I occassionally ask myself why I bother with Linux. Win2k works very well for me. Linux doesn't seem any faster to me, and it doesn't run all the programs I want as easily as Windows will. There's really no reason for me to use Linux except for the satisfaction of learning something new. I like solving puzzles, and LInux gives me lots of them.

Linux would be a lot faster if the main distros didn't think that everyone needs a bloated install of Linux, including multitudinous browsers, window managers, word programs, and terminals. While those things are useful to people trying to figure out what they like, they take up entirely too much space. The advanced users take advantage of their advanced knowledge and remove unneccessary components and recompile their kernal and such. The noob usually installs the default or sometimes even installes everything. If you think it's too slow, install a very minimal setup, including only the window manager of choice and one office suite and one terminal window and one of everything else that can be found/had. That will most probably speed it up. Linux isn't hard if you like GUIs. Most of the advances of KDE and GNOME toward Windows2-hood are necessary for it to become a mainstream OS. They may not look as good out of the box, but they are just as functional, just as easy, and much more customizable. If you get a setup you actually like, I think you might change your mind.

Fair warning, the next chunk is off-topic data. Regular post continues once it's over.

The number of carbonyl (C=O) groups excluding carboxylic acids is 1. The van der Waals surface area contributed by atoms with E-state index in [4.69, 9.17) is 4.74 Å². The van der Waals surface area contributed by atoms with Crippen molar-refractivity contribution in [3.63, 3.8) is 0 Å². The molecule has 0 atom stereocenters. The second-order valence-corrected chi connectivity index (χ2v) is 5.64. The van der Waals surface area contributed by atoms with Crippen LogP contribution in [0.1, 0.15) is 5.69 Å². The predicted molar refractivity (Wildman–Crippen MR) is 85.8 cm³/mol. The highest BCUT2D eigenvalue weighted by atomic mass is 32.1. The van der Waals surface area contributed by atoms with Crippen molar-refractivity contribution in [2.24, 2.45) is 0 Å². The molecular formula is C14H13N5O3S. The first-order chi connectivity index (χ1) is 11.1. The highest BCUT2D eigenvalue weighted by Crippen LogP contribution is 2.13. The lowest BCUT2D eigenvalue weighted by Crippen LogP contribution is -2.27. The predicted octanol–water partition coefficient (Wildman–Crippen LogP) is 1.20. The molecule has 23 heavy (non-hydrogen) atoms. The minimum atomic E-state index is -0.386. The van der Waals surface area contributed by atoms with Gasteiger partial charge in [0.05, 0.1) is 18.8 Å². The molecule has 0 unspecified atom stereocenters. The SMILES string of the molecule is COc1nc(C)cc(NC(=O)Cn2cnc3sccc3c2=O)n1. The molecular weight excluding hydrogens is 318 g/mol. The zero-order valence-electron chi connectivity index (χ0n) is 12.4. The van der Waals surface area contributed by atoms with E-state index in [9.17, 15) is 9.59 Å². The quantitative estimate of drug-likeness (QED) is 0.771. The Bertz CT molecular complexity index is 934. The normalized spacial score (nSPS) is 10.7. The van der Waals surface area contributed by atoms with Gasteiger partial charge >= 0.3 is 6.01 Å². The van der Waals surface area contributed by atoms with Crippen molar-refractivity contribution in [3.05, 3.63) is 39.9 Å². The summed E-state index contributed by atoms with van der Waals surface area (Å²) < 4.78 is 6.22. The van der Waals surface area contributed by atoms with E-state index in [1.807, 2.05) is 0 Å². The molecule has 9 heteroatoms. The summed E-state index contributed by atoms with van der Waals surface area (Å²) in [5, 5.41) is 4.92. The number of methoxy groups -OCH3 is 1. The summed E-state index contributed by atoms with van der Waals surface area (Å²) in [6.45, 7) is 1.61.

Nihili- If you offered a tutorial on how to recompile a kernal, I'd appreciate it.

Apologies for spelling errors. Typing on a laptop...

you know there are so many people who try linux and give up straight away (like me). It's just too damn hard to use for everyday use. I want to use my O.S. rather than configure it all day.
For me they certainly need to make a new file type so that you can easily install programs, without worrying about low level dependencies.
But i'm supportive of linux, i have a vision that one day linux developers will realise that they shouldn't aim their O.S for nerds only.
Years ago when I first started with Linux, I gave up for a few month, but like others here I got the bug and haven't stopped using it since. It just takes lots of patience, reading, and doing. If you mess it up, reinstall and do it over again.

And, yeah is isn't for everyone, but there is a whole lot more to computers than playing games, and that's about all I ever did while running windows.

As far as hardware goes, there are a couple of devices that aren't supported, but if you wait a few days/weeks, it'll be supported. The only problems you'll find will be with devices that were released yesterday, and thus the linux guys haven't had time to write drivers for it yet.

But I'm not that worried, you'll be back to linux. Like rogerdugans said linux is getting close to primetime and then everyone will want to be on the band wagon.
Ok, I'll admit it. his is acutally the THIRD time I have given up on Linux :D. I know I'll be back. It seems whenever there is a slump in overclocking I turn to Linux to tinker with. Right now I'm running FAST and stable as he|| on my water cooled neon beast. There ain't much else to do.